In order to help with Chibok girls rescue operation, the neigbouring Cameroon and Chad might block routes in their countries identified by the military as the ones used by Boko Haram insurgents.
Photo: Goodluck Jonathan and the abducted girls
Top military source, that pleaded anonymity, revealed this possibility to The Nation saying that if the routes are blocked, the terrorists’ whereabouts will be limited to the Nigerian camps.
According to the source:
“…soon, we expect tangible results… With the blockade, Nigerian troops with neighboring countries’ forces and the foreign counterparts can move in to rescue the girls wherever they are located. We have located where the girls are but the priority now is to see the best way to get these girls out without casualties.”
Meanwhile the Nigerian authorities represented by the Coordinator of the National Information Centre Mike Omeri, claimed that negotiations with the insurgents, as one of the options, were not excluded from the plan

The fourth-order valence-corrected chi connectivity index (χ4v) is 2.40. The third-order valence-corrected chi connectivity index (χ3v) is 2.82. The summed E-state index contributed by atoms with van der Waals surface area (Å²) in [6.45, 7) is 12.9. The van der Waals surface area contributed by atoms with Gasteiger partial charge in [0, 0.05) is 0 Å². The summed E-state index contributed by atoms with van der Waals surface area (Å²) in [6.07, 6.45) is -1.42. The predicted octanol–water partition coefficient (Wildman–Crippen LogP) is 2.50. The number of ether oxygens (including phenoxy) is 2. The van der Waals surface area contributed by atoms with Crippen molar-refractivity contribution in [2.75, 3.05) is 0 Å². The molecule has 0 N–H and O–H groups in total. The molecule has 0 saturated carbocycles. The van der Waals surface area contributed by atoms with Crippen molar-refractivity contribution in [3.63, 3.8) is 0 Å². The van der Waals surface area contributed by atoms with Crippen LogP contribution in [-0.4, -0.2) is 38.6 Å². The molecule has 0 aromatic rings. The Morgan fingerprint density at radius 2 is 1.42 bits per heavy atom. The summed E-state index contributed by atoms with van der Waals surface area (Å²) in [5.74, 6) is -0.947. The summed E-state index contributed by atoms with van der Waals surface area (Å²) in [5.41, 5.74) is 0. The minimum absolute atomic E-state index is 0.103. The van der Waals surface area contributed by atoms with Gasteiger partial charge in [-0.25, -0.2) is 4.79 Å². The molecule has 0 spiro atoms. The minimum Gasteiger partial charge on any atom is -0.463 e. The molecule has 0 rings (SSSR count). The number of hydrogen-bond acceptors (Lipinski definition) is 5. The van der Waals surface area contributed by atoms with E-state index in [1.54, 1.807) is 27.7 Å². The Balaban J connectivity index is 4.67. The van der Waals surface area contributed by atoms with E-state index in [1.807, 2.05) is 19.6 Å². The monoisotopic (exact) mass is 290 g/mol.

It would be recalled that last week information surfaced in the media that President Goodluck Jonathan had secretly hired an Australian negotiator, Dr Stephen Davis, to receive help with the operation. The expert reportedly said that the abductors split the girls into several groups, with many of the victims being kept in Chad, Cameroon and Niger.
More than 200 female students were abducted in the April 14 night raid by Boko Haram members. Some of the girls escaped shortly after the escape, and some – weeks later, however the majority are still kept in captivity.
Last week the Nigerian military claimed they had discovered the girls’ whereabouts, but insisted they would not use force in order no to harm them.
World powerful countries, including USA, Britain, France, China, have since offered and provided assistance to Nigeria to facilitate and enable the kidnap victims’ release.
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